There’s always next year: Top unrestricted free agents for 2012

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In many pockets of the hockey world, the summer of 2012 is looked upon with great fear. There’s an obvious reason for that: the Collective Bargaining Agreement will expire after the 2011-12 season and with Donald Fehr (aka the man associated with baseball’s damaging 1994 strike) in place as the head of the NHLPA, the word “lockout” has been thrown around. One would hope that the NHL and its players learned the right lessons from that lost season, but greed rarely knows its limits.

All of that aside, the hope is that greed will exhibit itself in a more cuddly and entertaining way next summer by entertaining us with a free agent frenzy. With the current free agent ranks whittled down to marginal veterans and restricted free agents locked in tough contract struggles, we thought it might be fun to look at the most appealing could-be free agents for 2012.

It’s important to note that a lot of these players could spoil the fun by a) retiring or b) re-signing during the season. (Joe Thornton and Zdeno Chara could have been unrestricted free agents this summer, but they killed the good times by signing contract extensions and “showing loyalty.” Lame, we know.)

In this first post, we’ll look at the most desirable/interesting unrestricted free agents by position. The next post will detail the potential restricted free agents. Previous salary cap hits will be listed in parentheses.

source: APTop potential UFA forwards for 2012 (complete list)

Patrick Sharp ($3.9 million)
Alexander Semin ($6.7M)
Ales Hemsky ($4.1M)
Shane Doan ($4.5M)
Ryan Smyth ($6.25M)
Dustin Penner ($4.25M)
Tuomo Ruutu ($3.8M)
Andrei Kostitsyn ($3.25M)
Chris Kunitz ($3.75M)
Jarret Stoll ($3.6M)
Jaromir Jagr ($3.3M)
Ray Whitney ($3M)
Milan Hejduk ($3M)
Mikhail Grabovski ($2.9M)

Other notables: Brian Rolston, Daymond Langkow, Jason Arnott, Jamie Langenbrunner and Sean Avery.

source: APTop potential UFA defensemen for 2012 (complete list)

Nicklas Lidstrom ($6.2M)
Brent Burns ($3.55M)
Ryan Suter ($3.5M)
Niklas Kronwall ($3M)
Braydon Coburn ($3.2M)
Matt Carle ($3.4M)
Willie Mitchell ($3.5M)
John-Michael Liles ($4.2M)
Dennis Wideman ($3.94M)
Pavel Kubina ($3.85M)
Jaroslav Spacek ($3.83M)
Barret Jackman ($3.63M)

Other notables: Sheldon Souray, Johnny Oduya and Colin White.

Top potential UFA goalies for 2012 (complete list)

Martin Brodeur ($5.2M)
Pekka Rinne ($3.4M)
Tomas Vokoun ($1.5M)
Dwayne Roloson ($3.5M)
Chris Mason ($1.85M)
Dan Ellis ($1.5M)

Other notables: Evgeni Nabokov, Cristobal Huet and Antero Niittymaki.

source: APComments:

If all of these players actually reach unrestricted free agency, it seems like the pool would be strongest at the defensive position. Even discarding Lidstrom, there are a lot of promising blueliners who could make big money next July.

The most fascinating player might be goalie Martin Brodeur, though. If the Devils miss the playoffs again in 2011-12, could GM Lou Lamoriello determine that their Hall of Fame goalie’s best days are behind him and let him go? That’s hard to fathom – especially since Lamoriello seems to lean toward familiarity more and more lately – but it would make for one of the most intriguing free agent situations in quite some time.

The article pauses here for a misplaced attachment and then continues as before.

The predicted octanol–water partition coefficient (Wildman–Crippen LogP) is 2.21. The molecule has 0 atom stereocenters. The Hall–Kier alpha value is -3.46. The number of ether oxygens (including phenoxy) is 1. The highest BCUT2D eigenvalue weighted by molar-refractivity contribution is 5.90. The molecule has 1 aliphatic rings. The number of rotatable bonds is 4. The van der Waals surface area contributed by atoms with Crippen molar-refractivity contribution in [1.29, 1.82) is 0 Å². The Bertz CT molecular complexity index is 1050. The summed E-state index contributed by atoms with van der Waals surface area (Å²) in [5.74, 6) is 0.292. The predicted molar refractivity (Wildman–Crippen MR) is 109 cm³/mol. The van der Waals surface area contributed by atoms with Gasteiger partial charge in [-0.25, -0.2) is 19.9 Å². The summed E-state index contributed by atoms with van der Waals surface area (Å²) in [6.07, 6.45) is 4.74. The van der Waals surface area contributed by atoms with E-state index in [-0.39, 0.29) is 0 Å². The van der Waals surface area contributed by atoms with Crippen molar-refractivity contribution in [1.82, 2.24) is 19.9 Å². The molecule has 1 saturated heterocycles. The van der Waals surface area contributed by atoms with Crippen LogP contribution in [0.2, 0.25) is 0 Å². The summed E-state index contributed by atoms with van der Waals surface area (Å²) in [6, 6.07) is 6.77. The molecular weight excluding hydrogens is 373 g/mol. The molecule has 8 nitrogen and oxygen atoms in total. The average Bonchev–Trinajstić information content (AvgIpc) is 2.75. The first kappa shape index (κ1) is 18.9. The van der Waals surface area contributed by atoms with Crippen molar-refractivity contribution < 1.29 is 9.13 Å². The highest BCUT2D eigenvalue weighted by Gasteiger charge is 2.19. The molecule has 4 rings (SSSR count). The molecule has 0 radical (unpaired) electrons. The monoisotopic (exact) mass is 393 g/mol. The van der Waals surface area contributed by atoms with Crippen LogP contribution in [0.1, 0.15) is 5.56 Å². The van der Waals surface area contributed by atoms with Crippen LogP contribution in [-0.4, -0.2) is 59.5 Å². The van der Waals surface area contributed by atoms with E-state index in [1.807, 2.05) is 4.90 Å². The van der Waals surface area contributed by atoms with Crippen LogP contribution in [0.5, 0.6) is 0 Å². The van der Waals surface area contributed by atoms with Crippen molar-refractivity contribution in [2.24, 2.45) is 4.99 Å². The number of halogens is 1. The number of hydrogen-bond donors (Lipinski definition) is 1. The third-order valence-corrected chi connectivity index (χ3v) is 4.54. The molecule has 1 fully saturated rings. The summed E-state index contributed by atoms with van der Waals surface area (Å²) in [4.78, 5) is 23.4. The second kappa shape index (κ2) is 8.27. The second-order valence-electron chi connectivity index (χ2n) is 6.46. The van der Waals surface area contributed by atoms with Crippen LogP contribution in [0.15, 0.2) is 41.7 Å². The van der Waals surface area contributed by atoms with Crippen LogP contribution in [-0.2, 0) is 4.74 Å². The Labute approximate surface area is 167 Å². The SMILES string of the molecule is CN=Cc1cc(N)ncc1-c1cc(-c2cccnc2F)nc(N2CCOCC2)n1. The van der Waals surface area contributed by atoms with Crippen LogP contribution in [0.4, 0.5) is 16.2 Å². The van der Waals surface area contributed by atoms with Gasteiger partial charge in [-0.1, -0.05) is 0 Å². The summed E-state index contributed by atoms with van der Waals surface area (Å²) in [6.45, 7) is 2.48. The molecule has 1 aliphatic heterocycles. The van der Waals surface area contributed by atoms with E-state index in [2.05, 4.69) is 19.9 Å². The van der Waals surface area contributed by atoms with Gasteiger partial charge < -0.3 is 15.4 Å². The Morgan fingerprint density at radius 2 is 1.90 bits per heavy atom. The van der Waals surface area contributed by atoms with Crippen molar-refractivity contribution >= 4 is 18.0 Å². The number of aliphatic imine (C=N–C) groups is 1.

With the Chicago Blackhawks likely to re-sign Sharp at some point, the two high-end forwards might end up being Semin and Hemsky. Both are injury prone players with their fair share of minuses, but each player is talented enough to draw some interest in the market. (Again, if they make it that far.)

Which players would you like your team to add almost one year from now? Who do you think will hit the market and who might retire altogether? Share your thoughts in the comments.

Looking at Johnny Gaudreau’s career, 100 goals in

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Johnny Gaudreau and the Calgary Flames likely experienced mixed feelings following their 5-2 win against the Boston Bruins last night.

Looking at the good side, the Flames won in part because a line other than Gaudreau’s top trio stepped up, as Michael Frolik trumpeted the reunion of the often-puck-dominant “3M Line.” Wednesday also represented a milestone moment for Gaudreau, who scored the 100th goal of his NHL career in his 318th game, putting him at that mark at age 25.

That milestone tally happened during a stretch where the Flames really overwhelmed the Bruins:

The bad news came right after Gaudreau narrowly fell short of NHL goal 101, as Bruins defenseman Charlie McAvoy injured the spritely forward with this questionable, late hit:

As much of a bummer as the injury is – especially if further updates indicate that “Johnny Hockey” would miss some time – it might be fitting that such an event happened. After all, defenders realize that they’re not often going to catch or out-think Gaudreau, so they often try to outright bully him. Let’s not forget that the many slashes he took during certain stretches helped inspire the NHL to cut down on the infractions heading into last season.

Generally speaking, such a vicious approach hasn’t stopped Gaudreau from lighting up scoreboards.

To review, the 25-year-old now has 100 goals and 197 assists for 297 points over 318 NHL games, so Gaudreau could hit two other noteworthy milestones in the near future — health permitting.

It’s fitting that Gaudreau scored a goal in his lone 2013-14 appearance, as he’s been a delight to watch basically since he entered the NHL. Perhaps it might be helpful to consider his place among the elite scorers after hitting the 100-goal plateau?